By on November 18, 2013

Honda FCX Clarity

Remember this piece from the Honda Summer 2008 Hydrogen Collection? It was supposed to point the way to future of green fuel technology before the Tesla brought plug-in sex appeal down the ramp with their Roadster and, later on, the S, as well as the trend of compliance EVs from Chevrolet, Volkswagen and Kia.

But with sales of plug-in hybrids advancing far slower than originally expected regulators are taking another look at alternative ZEV powertrains.

Back in 2009, U.S. President Barack Obama set a goal for 1 million EVs on the road by 2015, going so far as to place a $5 billion bet on Tesla and Fisker among other automakers. Since then, only 95,000 units have managed to leave the showroom for the open road, with sales of over 500,000 predicted for 2015 by West Bloomfield, Mich.-based Baum & Associates analyst Alan Baum. With the current administration downplaying their role in the EV market, President Obama is awarding $4 million to aid in the development of fuel cell technology and storage for hydrogen-powered vehicles.

Leading the charge toward the hydrogen future is California. Aside from passing a measure to provide 100 hydrogen fueling stations as part of their clean technology vision, the state’s legislature has fine-tuned the Zero-Emission Credit formula to better benefit hydrogen vehicle producers — such as Honda and General Motors, who announced a partnership to develop their respective technologies back in July — while drawing down power from Tesla to as much as 40 percent by 2015 for each S sold.

Back in D.C., Audi is putting the pressure on the Environmental Protection Agency to change their mileage formula for the showroom window sticker, and to level the playing field in taxation between diesel and gasoline. The reasoning, according to Audi of American president Scott Keogh, is that the current formula favors gasoline power on the assumption that most driving is done in the city; diesel it at its most efficient on the highway, and is one-third more efficient than gasoline in otherwise equal conveyances according to the U.S. Department of Energy. The diesels used today are cleaner as a result of the advent of ultra-low sulfur fuel and tailpipe exhaust treatment.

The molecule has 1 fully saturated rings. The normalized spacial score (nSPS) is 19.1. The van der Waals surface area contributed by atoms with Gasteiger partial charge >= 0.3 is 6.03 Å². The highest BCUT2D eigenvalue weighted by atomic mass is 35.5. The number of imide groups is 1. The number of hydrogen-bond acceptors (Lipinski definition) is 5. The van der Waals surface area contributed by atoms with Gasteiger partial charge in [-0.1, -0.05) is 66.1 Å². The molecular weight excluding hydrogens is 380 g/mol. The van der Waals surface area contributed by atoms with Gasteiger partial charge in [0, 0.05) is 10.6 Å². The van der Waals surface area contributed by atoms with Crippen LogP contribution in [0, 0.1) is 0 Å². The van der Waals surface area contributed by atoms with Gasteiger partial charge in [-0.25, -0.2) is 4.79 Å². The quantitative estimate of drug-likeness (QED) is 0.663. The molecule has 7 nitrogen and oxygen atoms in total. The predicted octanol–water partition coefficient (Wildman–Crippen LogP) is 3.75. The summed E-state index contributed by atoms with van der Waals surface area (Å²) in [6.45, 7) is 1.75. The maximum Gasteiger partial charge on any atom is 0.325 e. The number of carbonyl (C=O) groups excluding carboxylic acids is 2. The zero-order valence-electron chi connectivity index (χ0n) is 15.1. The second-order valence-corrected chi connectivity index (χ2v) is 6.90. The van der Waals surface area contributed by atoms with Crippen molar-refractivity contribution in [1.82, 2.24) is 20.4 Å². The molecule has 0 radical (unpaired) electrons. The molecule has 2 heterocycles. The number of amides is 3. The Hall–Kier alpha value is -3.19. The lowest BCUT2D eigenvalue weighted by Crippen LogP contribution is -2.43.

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16 Comments on “Never Say Never: Hydrogen, Diesel En Vogue Again...”

  • avatar
    schmitt trigger

    “Back in D.C., Audi is putting the pressure on the Environmental Protection Agency”

    Oh, Boy. Lobbyists at work again. Create exemptions and special case rules, which will confuse the public.

    • 0 avatar

      No more unfair / special cases / exemptions than what ethanol (big farma quadruple subsidy), utility companies (plug in cars need more coal burnt [definitely ZEV ;)]), and gasoline refineries for tax credits for expansion (whereas diesel has not had a significant refining capacity increase in 30 years but gas has almost doubled with tax credits and other gov’t intervention).

  • avatar

    Personally, I don’t believe hydrogen to be a smart bet as I see its challenges outweighing its benefits. But I also don’t believe in one-size-fits-all, and that means there may be a place for it.

    Given that, I think it would better to spend the money converting fleet vehicles. That solves refueling availability and may facilitate real-world data collection.

    • 0 avatar

      redav – – –

      As you may remember from our past discussions on TTAC, I have ben a champion of H2 for years. It’s at least worth a trial time in a certain market niche, as you suggest. Most likely in fuel cells, less likely in ICE (e.g., BMW “Hydrogen 7”) when used directly.